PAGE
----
Chicken Pathia: Sweet and Sour Indian Curry

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The usual habitat for a chicken pathia seems to be a British curry house, I think this fiery sweet and sour number with Gujarati leanings should be shown a lot more love.

There was a wee phase when I lived back in the UK many moons ago that a Chicken Pathia was the only thing I ordered from an Indian menu. Not because I didn’t like or understand the other stuff but purely and simply it was my favourite thing on any menu. As with all phases they pass but a chicken pathia remains one of my favourite dishes, fabulously spicy and with a distinct sweet and sour vibe.

I started working this recipe after my first trip back to the UK a number of years ago, of course one of the first things we did was to go out for a curry and this was what I ordered, so when we returned to Hungary this was a dish I new I had to recreate. Naturally Google was my first port of call and low and behold every recipe I found was different and after trying a few new that I would be creating my own new recipe as well as none of what I found sounded or even tasted like what I know as a chicken pathia.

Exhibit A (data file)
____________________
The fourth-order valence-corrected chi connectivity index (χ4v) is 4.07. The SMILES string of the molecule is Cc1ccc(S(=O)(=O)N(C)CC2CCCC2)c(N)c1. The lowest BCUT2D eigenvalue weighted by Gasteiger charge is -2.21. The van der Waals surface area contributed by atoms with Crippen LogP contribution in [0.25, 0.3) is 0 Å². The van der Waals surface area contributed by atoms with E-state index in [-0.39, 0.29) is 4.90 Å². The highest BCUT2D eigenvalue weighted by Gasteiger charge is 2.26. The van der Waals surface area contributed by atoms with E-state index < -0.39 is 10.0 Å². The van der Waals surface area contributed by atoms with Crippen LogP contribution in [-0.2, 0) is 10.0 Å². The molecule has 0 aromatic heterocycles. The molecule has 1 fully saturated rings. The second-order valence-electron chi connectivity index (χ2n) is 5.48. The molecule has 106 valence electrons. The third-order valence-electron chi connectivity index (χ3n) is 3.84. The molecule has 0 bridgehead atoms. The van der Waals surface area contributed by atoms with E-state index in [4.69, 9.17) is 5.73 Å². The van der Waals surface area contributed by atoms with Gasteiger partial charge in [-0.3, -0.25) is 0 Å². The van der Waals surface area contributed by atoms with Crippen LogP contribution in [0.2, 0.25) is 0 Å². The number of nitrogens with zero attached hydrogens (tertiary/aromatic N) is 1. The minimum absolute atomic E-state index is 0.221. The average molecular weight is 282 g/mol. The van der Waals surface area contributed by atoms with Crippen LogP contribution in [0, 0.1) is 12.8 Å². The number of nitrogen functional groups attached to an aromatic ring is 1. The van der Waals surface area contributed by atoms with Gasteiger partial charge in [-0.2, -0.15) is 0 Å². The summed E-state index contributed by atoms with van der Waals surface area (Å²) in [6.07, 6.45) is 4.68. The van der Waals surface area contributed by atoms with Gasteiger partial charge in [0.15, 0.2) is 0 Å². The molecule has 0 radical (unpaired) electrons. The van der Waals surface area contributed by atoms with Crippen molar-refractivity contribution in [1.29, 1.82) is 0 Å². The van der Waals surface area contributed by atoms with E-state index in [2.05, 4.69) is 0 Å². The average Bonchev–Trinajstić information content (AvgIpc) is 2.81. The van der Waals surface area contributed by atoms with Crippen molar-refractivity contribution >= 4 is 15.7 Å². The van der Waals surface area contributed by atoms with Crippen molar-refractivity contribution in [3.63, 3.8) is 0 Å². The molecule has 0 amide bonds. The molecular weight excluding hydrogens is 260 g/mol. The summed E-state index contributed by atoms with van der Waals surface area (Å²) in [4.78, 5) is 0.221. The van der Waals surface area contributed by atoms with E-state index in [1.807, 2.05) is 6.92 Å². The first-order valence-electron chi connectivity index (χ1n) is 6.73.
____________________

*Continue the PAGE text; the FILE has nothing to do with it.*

The usual habitat for a chicken pathia seems to be a British curry house, I think this fiery sweet and sour number with Gujarati leanings should be shown a lot more love.

Apparently this dish is of Gujarati and Persian origin but as you know by now I am never driven by authenticity but by what make my belly smile, so I kinda took the basis of a pathia. A spicy, sweet and sour curry with at tomato based sauce and built it up from a experiments and memories.

As I mentioned in my Chicken Balti recipe, Indian restaurants in the UK usually start with a base sauce and build from there. Sure this is for convenience and I will always build a new sauce but the cooking method leads to a distinctive style in terms of texture so as ever this was my base point for this and most of my British Indian Restaurant style dishes.

My Eureka moment with this chicken pathia recipe came with the addition of mango chutney as the sweet element and I have no idea where it came from. I tried all sorts of sweet elements from sugar and honey through to jaggery and never got anything quite so good as this, the combination of the sweetness and fruitiness is perfect, naturally the recipe will change flavour depending on your mango chutney but that is all part of the magic. I do on occasions make my own but we are not exactly overwhelmed by fresh mango here in central Europe so tend to go with shop bought but hell it is a great excuse for a taste test, stock up on poppadoms!

The usual habitat for a chicken pathia seems to be a British curry house, I think this fiery sweet and sour number with Gujarati leanings should be shown a lot more love.
5 from 6 votes
The usual habitat for a chicken pathia seems to be a British curry house, I think this fiery sweet and sour number with Gujarati leanings should be shown a lot more love.